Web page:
Did You Know?
Transit is in trouble! Where will the money come from?
In response to our action alert sent out this week asking transit riders to tell their elected officials how important it is to fund public transit, we got a great question from a rider. Check it out!
“I understand the concern, but where exactly do you suggest the funding come from when the country, state and city are all running significant deficits?”
We believe that even with existing sources of funding, our government can do better by transit riders. Our government has put transit on the back-burner — the vast majority of transportation funding goes to highways and roads. More transportation dollars need to go to transit, which gets over two million people where they need to go every day in the Chicago region. Here are a few examples of what I mean:
• Compared to other states with extensive transit systems, we use very few of the “flexible” federal transportation dollars on transit. According to the Federal Transportation Administration, between 2005 and 2010, Illinois used 1.7 percent of these flexible funds on transit, whereas California used 22 percent, New York 10 percent, New Jersey 11 percent, and Pennsylvania 10 percent. If we treated transit as a priority, we would be spending more of the already available transportation funding on transit.
• Last year Active Trans fought for SB 1258 in Illinois, which would have given both state and local government the power to use existing state motor fuel funds where they would be most useful—including for transit infrastructure improvements. State and local government should be able to use existing transportation dollars for their highest priority projects.
• When was the last time we saw the Illinois Department of Transportation (IDOT) put in the position of closing freeways? Even though we haven't raised the state gas tax since 1990, the state finds the money when it has the political will. Meanwhile, we see transit fares regularly going up and service being cut, because transit agencies aren’t given sufficient funding to maintain or expand the system.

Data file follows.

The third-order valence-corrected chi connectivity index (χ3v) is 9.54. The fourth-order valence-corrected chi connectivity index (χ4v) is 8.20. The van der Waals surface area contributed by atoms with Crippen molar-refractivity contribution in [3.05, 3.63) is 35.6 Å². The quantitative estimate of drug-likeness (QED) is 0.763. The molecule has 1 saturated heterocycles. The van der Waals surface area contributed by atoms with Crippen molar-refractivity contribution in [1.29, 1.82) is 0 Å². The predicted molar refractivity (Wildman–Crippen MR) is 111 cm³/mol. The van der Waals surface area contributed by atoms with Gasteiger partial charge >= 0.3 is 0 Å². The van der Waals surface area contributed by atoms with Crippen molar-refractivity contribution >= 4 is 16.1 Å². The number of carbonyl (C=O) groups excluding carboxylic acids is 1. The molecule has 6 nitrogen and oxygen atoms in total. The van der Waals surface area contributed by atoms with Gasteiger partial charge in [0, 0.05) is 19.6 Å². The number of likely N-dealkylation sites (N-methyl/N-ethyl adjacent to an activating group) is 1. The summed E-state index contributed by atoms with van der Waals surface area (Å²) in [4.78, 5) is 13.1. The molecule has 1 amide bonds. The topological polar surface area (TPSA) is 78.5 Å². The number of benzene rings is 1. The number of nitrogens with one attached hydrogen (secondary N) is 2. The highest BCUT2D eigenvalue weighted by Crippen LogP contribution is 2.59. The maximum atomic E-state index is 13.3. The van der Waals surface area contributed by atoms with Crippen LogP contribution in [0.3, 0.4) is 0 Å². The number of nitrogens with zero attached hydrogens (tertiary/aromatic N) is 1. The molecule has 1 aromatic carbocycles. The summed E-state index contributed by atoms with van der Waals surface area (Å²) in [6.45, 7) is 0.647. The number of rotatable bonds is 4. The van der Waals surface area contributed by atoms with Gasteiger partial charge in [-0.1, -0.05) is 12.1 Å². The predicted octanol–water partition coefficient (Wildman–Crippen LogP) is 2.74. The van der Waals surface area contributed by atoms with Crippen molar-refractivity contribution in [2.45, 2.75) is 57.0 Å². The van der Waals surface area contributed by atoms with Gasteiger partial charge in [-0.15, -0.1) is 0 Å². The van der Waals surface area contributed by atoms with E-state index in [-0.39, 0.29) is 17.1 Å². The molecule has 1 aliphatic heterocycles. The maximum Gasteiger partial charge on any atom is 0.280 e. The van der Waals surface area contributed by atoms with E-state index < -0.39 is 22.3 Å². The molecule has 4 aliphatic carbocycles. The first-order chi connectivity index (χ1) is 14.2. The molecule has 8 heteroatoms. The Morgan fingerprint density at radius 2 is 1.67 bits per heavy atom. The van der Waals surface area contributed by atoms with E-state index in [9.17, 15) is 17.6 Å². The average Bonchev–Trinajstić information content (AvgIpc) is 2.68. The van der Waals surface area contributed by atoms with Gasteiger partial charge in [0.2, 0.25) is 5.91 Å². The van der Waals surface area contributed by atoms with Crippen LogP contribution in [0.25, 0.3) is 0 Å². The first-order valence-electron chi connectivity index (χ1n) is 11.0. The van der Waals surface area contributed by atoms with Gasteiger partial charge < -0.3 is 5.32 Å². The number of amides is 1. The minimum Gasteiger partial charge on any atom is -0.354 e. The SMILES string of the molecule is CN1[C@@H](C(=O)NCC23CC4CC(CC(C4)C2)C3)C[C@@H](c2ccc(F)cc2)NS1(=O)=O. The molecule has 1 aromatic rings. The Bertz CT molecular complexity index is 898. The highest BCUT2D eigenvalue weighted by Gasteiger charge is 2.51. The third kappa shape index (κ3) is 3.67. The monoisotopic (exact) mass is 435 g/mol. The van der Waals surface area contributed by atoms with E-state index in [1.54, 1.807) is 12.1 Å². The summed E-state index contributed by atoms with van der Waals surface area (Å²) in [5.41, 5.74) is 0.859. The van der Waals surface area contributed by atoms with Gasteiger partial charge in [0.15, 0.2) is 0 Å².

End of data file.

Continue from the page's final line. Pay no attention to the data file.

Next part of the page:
• Similarly, at the federal level, Congress hasn’t raised the gas tax since 1993. Instead, Congress has bailed out the Highway Trust Fund with general revenues to the tune of $65 billion over the past five years—meaning that not just drivers but all taxpayers are footing the bill for the business-as-usual scenario of continuing to prioritize roads and highways over all other modes. (Congress is also more than two years overdue to reauthorize the federal transportation program; reauthorization would allow us to revisit and reform our national transportation priorities.)
• IDOT continues to talk about spending money on expanding and creating new freeways, while our existing public transit infrastructure is falling apart. In fact, they've even looked at ripping out the Blue Line as part of a freeway expansion project.
All of these examples show that our priorities are backwards—we need to start prioritizing projects that will help us move people efficiently to and within economic centers, giving access to jobs, services, education, and more. Transit does this, and can do even more with greater investment.
The responsibility of transit riders and voters is to simply speak up. Our elected leaders have led us to this position because we've stood by and said nothing. If we want transit to be treated as a priority, we need to tell them that.
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